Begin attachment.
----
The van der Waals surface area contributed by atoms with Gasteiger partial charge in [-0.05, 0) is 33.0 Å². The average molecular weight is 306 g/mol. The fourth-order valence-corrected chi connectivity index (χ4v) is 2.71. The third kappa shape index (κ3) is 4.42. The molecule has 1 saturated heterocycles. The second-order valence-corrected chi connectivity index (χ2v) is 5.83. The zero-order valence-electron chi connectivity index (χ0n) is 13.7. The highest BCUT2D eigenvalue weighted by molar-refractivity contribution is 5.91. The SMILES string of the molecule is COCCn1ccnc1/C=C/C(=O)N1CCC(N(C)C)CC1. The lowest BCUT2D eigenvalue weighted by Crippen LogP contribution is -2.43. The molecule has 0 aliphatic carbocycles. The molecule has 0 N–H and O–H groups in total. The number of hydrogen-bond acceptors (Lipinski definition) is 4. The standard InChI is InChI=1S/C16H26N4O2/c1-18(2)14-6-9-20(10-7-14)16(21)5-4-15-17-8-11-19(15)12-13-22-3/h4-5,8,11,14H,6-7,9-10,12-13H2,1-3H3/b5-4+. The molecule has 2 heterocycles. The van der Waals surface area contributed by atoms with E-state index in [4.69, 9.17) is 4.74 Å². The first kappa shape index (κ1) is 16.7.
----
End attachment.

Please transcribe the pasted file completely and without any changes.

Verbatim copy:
The van der Waals surface area contributed by atoms with Gasteiger partial charge in [-0.05, 0) is 33.0 Å². The average molecular weight is 306 g/mol. The fourth-order valence-corrected chi connectivity index (χ4v) is 2.71. The third kappa shape index (κ3) is 4.42. The molecule has 1 saturated heterocycles. The second-order valence-corrected chi connectivity index (χ2v) is 5.83. The zero-order valence-electron chi connectivity index (χ0n) is 13.7. The highest BCUT2D eigenvalue weighted by molar-refractivity contribution is 5.91. The SMILES string of the molecule is COCCn1ccnc1/C=C/C(=O)N1CCC(N(C)C)CC1. The lowest BCUT2D eigenvalue weighted by Crippen LogP contribution is -2.43. The molecule has 0 aliphatic carbocycles. The molecule has 0 N–H and O–H groups in total. The number of hydrogen-bond acceptors (Lipinski definition) is 4. The standard InChI is InChI=1S/C16H26N4O2/c1-18(2)14-6-9-20(10-7-14)16(21)5-4-15-17-8-11-19(15)12-13-22-3/h4-5,8,11,14H,6-7,9-10,12-13H2,1-3H3/b5-4+. The molecule has 2 heterocycles. The van der Waals surface area contributed by atoms with E-state index in [4.69, 9.17) is 4.74 Å². The first kappa shape index (κ1) is 16.7.